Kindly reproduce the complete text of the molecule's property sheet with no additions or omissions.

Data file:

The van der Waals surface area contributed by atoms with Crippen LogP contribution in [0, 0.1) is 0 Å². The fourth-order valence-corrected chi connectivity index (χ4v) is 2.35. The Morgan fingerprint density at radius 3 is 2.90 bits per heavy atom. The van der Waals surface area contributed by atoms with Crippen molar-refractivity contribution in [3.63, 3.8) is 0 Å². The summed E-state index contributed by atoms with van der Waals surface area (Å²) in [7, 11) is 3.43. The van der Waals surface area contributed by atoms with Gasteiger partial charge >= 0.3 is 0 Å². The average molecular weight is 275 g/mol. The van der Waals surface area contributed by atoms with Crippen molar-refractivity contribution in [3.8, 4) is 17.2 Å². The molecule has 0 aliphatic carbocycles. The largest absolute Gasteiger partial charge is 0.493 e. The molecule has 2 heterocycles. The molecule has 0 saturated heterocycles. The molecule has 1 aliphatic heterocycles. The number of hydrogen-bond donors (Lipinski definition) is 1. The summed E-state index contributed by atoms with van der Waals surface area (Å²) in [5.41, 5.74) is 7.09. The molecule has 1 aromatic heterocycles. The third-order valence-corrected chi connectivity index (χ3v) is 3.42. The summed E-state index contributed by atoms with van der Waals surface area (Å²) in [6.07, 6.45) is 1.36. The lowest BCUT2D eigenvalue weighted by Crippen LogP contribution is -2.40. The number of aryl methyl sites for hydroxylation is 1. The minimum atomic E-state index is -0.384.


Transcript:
The van der Waals surface area contributed by atoms with Crippen LogP contribution in [0, 0.1) is 0 Å². The fourth-order valence-corrected chi connectivity index (χ4v) is 2.35. The Morgan fingerprint density at radius 3 is 2.90 bits per heavy atom. The van der Waals surface area contributed by atoms with Crippen molar-refractivity contribution in [3.63, 3.8) is 0 Å². The summed E-state index contributed by atoms with van der Waals surface area (Å²) in [7, 11) is 3.43. The van der Waals surface area contributed by atoms with Gasteiger partial charge >= 0.3 is 0 Å². The average molecular weight is 275 g/mol. The van der Waals surface area contributed by atoms with Crippen molar-refractivity contribution in [3.8, 4) is 17.2 Å². The molecule has 0 aliphatic carbocycles. The largest absolute Gasteiger partial charge is 0.493 e. The molecule has 2 heterocycles. The molecule has 0 saturated heterocycles. The molecule has 1 aliphatic heterocycles. The number of hydrogen-bond donors (Lipinski definition) is 1. The summed E-state index contributed by atoms with van der Waals surface area (Å²) in [5.41, 5.74) is 7.09. The molecule has 1 aromatic heterocycles. The third-order valence-corrected chi connectivity index (χ3v) is 3.42. The summed E-state index contributed by atoms with van der Waals surface area (Å²) in [6.07, 6.45) is 1.36. The lowest BCUT2D eigenvalue weighted by Crippen LogP contribution is -2.40. The number of aryl methyl sites for hydroxylation is 1. The minimum atomic E-state index is -0.384.